Elrod v. Social Security Administration

Filing 13

ORDER affirming the final decision of the Commissioner, and dismissing Elrod's Complaint, with prejudice. Signed by Magistrate Judge J. Thomas Ray on 11/13/2017. (kdr)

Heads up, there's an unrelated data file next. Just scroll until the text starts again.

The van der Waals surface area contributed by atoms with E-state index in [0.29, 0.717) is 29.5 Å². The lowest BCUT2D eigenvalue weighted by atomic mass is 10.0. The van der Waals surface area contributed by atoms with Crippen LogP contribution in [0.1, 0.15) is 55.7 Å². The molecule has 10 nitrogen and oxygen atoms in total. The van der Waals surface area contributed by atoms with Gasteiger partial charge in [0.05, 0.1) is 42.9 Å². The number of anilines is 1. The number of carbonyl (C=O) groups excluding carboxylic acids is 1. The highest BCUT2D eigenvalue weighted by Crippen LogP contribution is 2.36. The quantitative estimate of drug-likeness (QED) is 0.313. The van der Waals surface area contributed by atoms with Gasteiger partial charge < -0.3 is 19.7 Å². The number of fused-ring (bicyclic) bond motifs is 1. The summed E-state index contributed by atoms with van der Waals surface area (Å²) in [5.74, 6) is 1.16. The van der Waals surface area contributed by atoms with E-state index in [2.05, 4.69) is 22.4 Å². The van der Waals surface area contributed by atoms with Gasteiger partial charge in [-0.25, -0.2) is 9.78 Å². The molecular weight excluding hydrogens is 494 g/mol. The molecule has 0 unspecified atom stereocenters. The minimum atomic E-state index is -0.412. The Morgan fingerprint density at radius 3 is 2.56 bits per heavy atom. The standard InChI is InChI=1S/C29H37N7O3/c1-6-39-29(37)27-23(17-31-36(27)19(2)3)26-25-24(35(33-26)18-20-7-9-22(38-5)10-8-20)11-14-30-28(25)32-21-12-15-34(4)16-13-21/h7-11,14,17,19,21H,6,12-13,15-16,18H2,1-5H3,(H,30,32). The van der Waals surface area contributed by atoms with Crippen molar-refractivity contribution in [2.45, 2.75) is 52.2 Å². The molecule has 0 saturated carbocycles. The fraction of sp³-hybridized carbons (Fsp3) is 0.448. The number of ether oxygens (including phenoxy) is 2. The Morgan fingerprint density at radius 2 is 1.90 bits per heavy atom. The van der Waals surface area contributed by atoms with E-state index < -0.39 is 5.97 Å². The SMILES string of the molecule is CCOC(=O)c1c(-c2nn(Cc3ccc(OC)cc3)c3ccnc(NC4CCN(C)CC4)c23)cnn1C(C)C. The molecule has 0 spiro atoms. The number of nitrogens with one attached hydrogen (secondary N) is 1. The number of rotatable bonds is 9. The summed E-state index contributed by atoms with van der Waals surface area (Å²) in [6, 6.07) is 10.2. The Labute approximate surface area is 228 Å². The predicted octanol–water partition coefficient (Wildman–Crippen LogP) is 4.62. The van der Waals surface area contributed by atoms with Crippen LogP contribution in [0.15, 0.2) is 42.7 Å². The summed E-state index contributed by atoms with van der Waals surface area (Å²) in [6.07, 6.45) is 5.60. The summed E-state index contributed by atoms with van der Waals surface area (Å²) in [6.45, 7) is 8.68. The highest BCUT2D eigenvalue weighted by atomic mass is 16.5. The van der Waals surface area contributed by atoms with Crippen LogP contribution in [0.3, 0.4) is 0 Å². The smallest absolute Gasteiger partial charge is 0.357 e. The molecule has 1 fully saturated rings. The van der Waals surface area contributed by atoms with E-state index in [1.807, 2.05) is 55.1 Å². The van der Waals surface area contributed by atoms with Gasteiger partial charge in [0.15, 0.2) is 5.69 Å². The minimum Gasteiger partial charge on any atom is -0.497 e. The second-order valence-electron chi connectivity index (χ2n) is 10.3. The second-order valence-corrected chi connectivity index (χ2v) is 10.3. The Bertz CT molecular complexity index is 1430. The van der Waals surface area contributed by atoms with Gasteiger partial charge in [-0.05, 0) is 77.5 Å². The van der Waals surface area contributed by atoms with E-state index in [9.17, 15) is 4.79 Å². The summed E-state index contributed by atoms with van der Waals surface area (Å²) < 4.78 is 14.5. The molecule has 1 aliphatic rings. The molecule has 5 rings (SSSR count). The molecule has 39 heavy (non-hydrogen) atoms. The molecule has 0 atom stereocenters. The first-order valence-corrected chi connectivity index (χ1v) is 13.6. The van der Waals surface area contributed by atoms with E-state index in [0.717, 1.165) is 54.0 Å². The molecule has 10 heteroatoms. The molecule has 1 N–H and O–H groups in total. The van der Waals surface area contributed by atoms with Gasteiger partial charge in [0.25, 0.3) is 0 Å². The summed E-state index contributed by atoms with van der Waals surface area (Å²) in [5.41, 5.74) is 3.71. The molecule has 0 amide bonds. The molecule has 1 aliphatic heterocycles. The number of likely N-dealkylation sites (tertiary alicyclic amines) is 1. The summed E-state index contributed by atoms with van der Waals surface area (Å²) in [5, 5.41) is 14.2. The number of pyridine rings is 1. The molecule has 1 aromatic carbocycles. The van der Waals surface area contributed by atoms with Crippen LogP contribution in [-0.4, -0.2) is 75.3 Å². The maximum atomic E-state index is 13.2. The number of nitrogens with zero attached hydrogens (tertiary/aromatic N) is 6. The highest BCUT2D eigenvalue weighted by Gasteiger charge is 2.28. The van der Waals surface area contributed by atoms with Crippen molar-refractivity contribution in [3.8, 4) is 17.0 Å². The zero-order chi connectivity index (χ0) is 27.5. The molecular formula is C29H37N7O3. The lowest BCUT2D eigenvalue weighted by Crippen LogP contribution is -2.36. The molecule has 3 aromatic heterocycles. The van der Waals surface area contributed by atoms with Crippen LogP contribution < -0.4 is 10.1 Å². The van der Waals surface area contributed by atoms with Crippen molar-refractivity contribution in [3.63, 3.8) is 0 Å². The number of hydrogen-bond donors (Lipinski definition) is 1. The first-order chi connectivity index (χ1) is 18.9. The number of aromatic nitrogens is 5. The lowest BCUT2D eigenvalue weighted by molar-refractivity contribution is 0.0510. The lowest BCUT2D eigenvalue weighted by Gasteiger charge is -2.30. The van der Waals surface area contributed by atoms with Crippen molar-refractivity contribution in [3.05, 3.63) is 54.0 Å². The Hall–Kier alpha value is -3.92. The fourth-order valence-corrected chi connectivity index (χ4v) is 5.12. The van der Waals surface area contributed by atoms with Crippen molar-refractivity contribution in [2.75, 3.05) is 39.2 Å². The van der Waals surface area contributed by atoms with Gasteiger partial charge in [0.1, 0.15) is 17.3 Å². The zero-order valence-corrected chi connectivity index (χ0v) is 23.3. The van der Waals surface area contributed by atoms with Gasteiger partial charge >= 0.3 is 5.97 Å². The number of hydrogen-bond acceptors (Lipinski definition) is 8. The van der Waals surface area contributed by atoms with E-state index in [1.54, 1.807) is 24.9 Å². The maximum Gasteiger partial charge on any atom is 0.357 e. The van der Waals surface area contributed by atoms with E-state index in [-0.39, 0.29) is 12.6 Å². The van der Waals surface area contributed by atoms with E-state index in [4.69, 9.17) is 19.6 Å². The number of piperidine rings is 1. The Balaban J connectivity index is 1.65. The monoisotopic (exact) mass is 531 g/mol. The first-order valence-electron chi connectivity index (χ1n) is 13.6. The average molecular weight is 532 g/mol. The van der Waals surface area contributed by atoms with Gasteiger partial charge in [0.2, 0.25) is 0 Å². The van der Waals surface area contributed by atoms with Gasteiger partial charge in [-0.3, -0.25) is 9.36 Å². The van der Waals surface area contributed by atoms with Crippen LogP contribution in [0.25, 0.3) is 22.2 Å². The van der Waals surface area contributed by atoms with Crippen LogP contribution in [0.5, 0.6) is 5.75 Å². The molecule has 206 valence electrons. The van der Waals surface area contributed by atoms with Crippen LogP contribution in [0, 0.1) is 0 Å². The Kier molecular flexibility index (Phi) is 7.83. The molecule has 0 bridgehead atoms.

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UNITED STATES DISTRICT COURT EASTERN DISTRICT OF ARKANSAS NORTHERN DIVISION RONNIE C. ELROD V. PLAINTIFF NO. 1:16CV00141-JTR NANCY A. BERRYHILL,1 Acting Commissioner, Social Security Administration DEFENDANT ORDER I. Introduction: Plaintiff, Ronnie C. Elrod, applied for supplemental security income benefits (“SSI”) on March 24, 2014, alleging his disability began on June 1, 2012. (Tr. at 10). His claims were denied initially and upon reconsideration. Id. After conducting a hearing, the Administrative Law Judge (AALJ@) denied his application. (Tr. at 20). The Appeals Council denied his request for review. (Tr. at 1). The ALJ=s decision now stands as the final decision of the Commissioner, and Elrod has requested judicial review. For the reasons stated below, the Court 2 affirms the decision of the Commissioner. Berryhill is now the Acting Commissioner of Social Security and is automatically substituted as Defendant pursuant to Fed. R. Civ. P. 25(d). 1 2 The parties have consented in writing to the jurisdiction of a United States Magistrate Judge. II. The Commissioner=s Decision: This is an SSI claim only, which means that the relevant period begins on March 24, 2014, the application date, and runs through the date of the hearing decision, September 10, 2015. (Tr. at 11). The ALJ found that Elrod had not engaged in substantial gainful activity since the application date (Tr. at 13). At Step Two of the five-step analysis, the ALJ found that Elrod has the following severe impairments: chronic obstructive pulmonary disease; emphysema, degenerative disc disease, and arthritic pain in the hands and hips. Id. After finding that Elrod’s impairments did not meet or equal a listed impairment (Tr. at 13), the ALJ determined that Elrod had the residual functional capacity (“RFC”) to perform the full range of light work, except that: (1) he could only occasionally bend, stoop, crouch, kneel, crawl, and balance; (2) he would not be able to tolerate excessive exposure to dust, smoke, fumes, and other pulmonary irritants; (3) he would be limited to frequent fingering and handling in the upper extremities; and (4) he could perform work that is simple, routine, and repetitive with supervision that is simple, direct, and concrete. (Tr. at 14). Next, the ALJ found that Elrod was not capable of performing any past relevant work. (Tr. at 19). At Step Five, the ALJ relied on the testimony of a Vocational Expert (“VE”) to find that, 2 based on Elrod’s age, education, work experience and RFC, jobs existed in significant numbers in the national economy that he could perform at the light level with the added limitations, specifically, cashier II and product assembler. (Tr. at 20). Based on that Step Five determination, the ALJ held that Elrod was not disabled. Id. III. Discussion: A. Standard of Review The Court=s function on review is to determine whether the Commissioner=s decision is supported by substantial evidence on the record as a whole and whether it is based on legal error. Miller v. Colvin, 784 F.3d 472, 477 (8th Cir. 2015); see also 42 U.S.C. ' 405(g). While Asubstantial evidence@ is that which a reasonable mind might accept as adequate to support a conclusion, Asubstantial evidence on the record as a whole@ requires a court to engage in a more scrutinizing analysis: A[O]ur review is more than an examination of the record for the existence of substantial evidence in support of the Commissioner=s decision; we also take into account whatever in the record fairly detracts from that decision.@ Reversal is not warranted, however, Amerely because substantial evidence would have supported an opposite decision.@ Reed v. Barnhart, 399 F.3d 917, 920 (8th Cir. 2005) (citations omitted). It is not the task of this Court to review the evidence and make an independent decision. Neither is it to reverse the decision of the ALJ because there is evidence in the record which contradicts his findings. The test is whether there is substantial 3 evidence in the record as a whole which supports the decision of the ALJ. Miller, 784 F.3d. at 477. B. Elrod=s Arguments on Appeal Elrod argues that substantial evidence does not support the ALJ=s decision to deny benefits. He contends that the ALJ failed to fully develop the record and did not assign an RFC reflective of all of Elrod’s limitations. Elrod suggests that the ALJ should have ordered a consultative physical examination based on his chronic pulmonary problems, emphysema, and back pain. The ALJ has a duty to develop the record fully, even when the claimant is represented by counsel, and must order a consultative examination if it is necessary to make an informed decision. Dozier v. Heckler, 754 F.2d 274, 276 (8th Cir. 1985). An examination is required, however, only if there is not sufficient medical evidence in the record to determine whether a claimant is disabled. Martise v. Astrue, 641 F.3d 909, 926–27 (8th Cir. 2011). Contrary to Elrod’s contention that there was no consultative physical examination in this case, Veryl D. Hodges, D.O. (internal medicine), performed a consultative evaluation at the agency’s request on April 27, 2015. (Tr. at 18, 48789). Upon physical exam, Elrod’s lungs were clear bilaterally, with no rales, rhonchi, or wheezes. (Tr. at 489). He had good movement of shoulders, elbows, wrists, left 4 hip, both knees, and both ankles. Id. Although there was some pain on rotation both internally and externally of the right hip, muscle strength was good in both upper and lower extremities, and there was no evidence of edema or crepitus. Id. Elrod could walk heel to toe and Romberg’s test was negative. Id. Dr. Hodges noted that a heavy wallet was exacerbating Elrod’s hip pain. (Tr. at 488). Dr. Hodges’s evaluation was consistent with the other evidence of record. Elrod treated mostly at the emergency room, and failed to show longitudinal care with a treating physician. An examination at the emergency room on February 20, 2014 showed normal breath sounds, clear auscultation, and no rales, rhonci, or wheezing. (Tr. at 314). Another visit on March 15, 2014 showed some wheezing but good air movement. (Tr. at 323). Elrod, an everyday smoker, was urged by doctors to quit smoking; he said that smoking increased his shortness of breath and his inhaler decreased it. (Tr. at 323-324, 329). Despite efforts to quit and his admission that nicotine patches helped with his condition, he was still smoking at the time of the hearing. (Tr. at 15, 51, 71). A failure to follow a recommended course of treatment weighs against a claimant's credibility. Guilliams v. Barnhart, 393 F.3d 798, 802 (8th Cir. 2005) Chest x-rays were normal in March and November 2014 (Tr. at 327, 406), and at three doctors’ visits in July and August 2014, respiratory exams were normal. (Tr. 5 at 413, 418, 424). On September 4, 2014 and December 4, 2014, Elrod had no cough or shortness of breath (Tr. at 343, 393). Although in October and November 2014 he was diagnosed with pneumonia, that apparently resolved because there was no further evidence that Elrod sought treatment for respiratory problems. (Tr. at 403405). On April 27, 2015, pulmonologist Jeffrey Cohen, M.D., did a spirometry test and found that an airway obstruction was significantly improved with a bronchodilator. (Tr. at 476). Also, steroids resolved Elrod’s symptoms. (Tr. at 324). Impairments that are controllable or amenable to treatment do not support a finding of total disability. Mittlestedt v. Apfel, 204 F.3d 847, 852 (8th Cir. 2000). The bout with pneumonia was an acute episode, and as noted above, clinical respiratory exams were grossly normal. Objective tests showing mild to moderate conditions do not support a finding of disability. Masterson v. Barnhart, 363 F.3d 731, 738-39 (8th Cir. 2004). Furthermore, Elrod’s failure to quit smoking in spite of alleged respiratory problems undermines his claims of disability. See Kisling v. Chater, 105 F.3d 1255, 1257 (8th Cir. 1997)(the ALJ correctly discounted claimant’s credibility when claimant failed to stop smoking despite physician’s orders). As for Elrod’s back pain, numerous musculoskeletal exams were normal with full range of motion, normal gait, and normal muscle tone. (Tr. at 309, 313-315, 323, 6 387, 413, 418, 424). On February 24, 2014, he had a positive straight-leg raise on the right (Tr. at 309), but lumbar and thoracic x-rays in April 2015 were normal, and a cervical x-ray showed only minimal degenerative changes, which were normal for Elrod’s age. (Tr. at 480-483). Moreover, on July 29, 2014, when Elrod complained of back pain, he admitted that in spite of lifting restrictions, he had been carrying his young child over the past three days. (Tr. at 422). Again, non-compliance with treatment is a legitimate consideration in evaluation of the validity of a claimant’s disability. Holley v. Massanari, 253, F.3d 1088, 1092 (8th Cir. 2001). On that note, Elrod also failed to follow the exercise regimen prescribed by his physical therapist over the course of three sessions. (Tr. at 496-498). While Elrod suffered from some impairments, the Court questions his motivation to improve his conditions as suggested by his doctors. As for the RFC, the opinion evidence from state-agency non-examining medical consultants and from Dr. Hodges supported the limitations the ALJ assigned. (Tr. at 90, 100). A claimant’s RFC represents the most he can do despite the combined effects of all of his credible limitations and must be based on all credible evidence. McCoy v. Astrue, 648 F.3d 605, 614 (8th Cir. 2011). The mild objective findings, conservative treatment, positive response to treatment, and failure to follow medical recommendations render Elrod’s complaints less than 7 credible; these factors undermine his argument for a more restrictive RFC. In determining the claimant’s [RFC], the ALJ has a duty to establish, by competent medical evidence, the physical and mental activity that the claimant can perform in a work setting, after giving appropriate consideration to all of [his] impairments. Ostronski v. Chater, 94 F.3d 413, 418 (8th Cir. 1996). The ALJ considered the credible medical findings related to back pain and respiratory problems and assigned appropriate limitations in the RFC. IV. Conclusion: There is substantial evidence to support the Commissioner=s decision to deny benefits. The ALJ did appropriately developed the record and the assigned RFC incorporated all of Elrod’s credible limitations. IT IS THEREFORE ORDERED that the final decision of the Commissioner is AFFIRMED, and Elrod’s Complaint is DISMISSED, with prejudice. DATED this 13th day of November, 2017. ___________________________________ UNITED STATES MAGISTRATE JUDGE 8